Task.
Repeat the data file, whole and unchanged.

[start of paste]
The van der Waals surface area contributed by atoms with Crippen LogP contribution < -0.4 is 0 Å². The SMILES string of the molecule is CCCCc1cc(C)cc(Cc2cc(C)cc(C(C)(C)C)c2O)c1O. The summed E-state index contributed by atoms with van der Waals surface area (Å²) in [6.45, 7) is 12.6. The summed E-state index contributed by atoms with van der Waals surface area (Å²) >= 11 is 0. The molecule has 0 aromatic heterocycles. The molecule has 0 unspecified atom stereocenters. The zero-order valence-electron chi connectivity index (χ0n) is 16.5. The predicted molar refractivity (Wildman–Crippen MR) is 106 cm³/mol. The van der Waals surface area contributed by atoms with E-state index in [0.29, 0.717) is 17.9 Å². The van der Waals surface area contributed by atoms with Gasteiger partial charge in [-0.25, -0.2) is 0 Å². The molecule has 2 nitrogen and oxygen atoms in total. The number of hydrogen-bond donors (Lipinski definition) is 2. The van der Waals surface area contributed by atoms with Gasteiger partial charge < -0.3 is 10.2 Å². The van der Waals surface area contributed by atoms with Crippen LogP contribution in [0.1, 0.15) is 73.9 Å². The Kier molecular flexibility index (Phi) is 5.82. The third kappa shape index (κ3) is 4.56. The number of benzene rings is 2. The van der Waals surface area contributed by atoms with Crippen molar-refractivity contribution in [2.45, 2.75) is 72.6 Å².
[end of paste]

The van der Waals surface area contributed by atoms with Crippen LogP contribution < -0.4 is 0 Å². The SMILES string of the molecule is CCCCc1cc(C)cc(Cc2cc(C)cc(C(C)(C)C)c2O)c1O. The summed E-state index contributed by atoms with van der Waals surface area (Å²) in [6.45, 7) is 12.6. The summed E-state index contributed by atoms with van der Waals surface area (Å²) >= 11 is 0. The molecule has 0 aromatic heterocycles. The molecule has 0 unspecified atom stereocenters. The zero-order valence-electron chi connectivity index (χ0n) is 16.5. The predicted molar refractivity (Wildman–Crippen MR) is 106 cm³/mol. The van der Waals surface area contributed by atoms with E-state index in [0.29, 0.717) is 17.9 Å². The van der Waals surface area contributed by atoms with Gasteiger partial charge in [-0.25, -0.2) is 0 Å². The molecule has 2 nitrogen and oxygen atoms in total. The number of hydrogen-bond donors (Lipinski definition) is 2. The van der Waals surface area contributed by atoms with Gasteiger partial charge < -0.3 is 10.2 Å². The van der Waals surface area contributed by atoms with Crippen LogP contribution in [0.1, 0.15) is 73.9 Å². The Kier molecular flexibility index (Phi) is 5.82. The third kappa shape index (κ3) is 4.56. The number of benzene rings is 2. The van der Waals surface area contributed by atoms with Crippen molar-refractivity contribution in [2.45, 2.75) is 72.6 Å².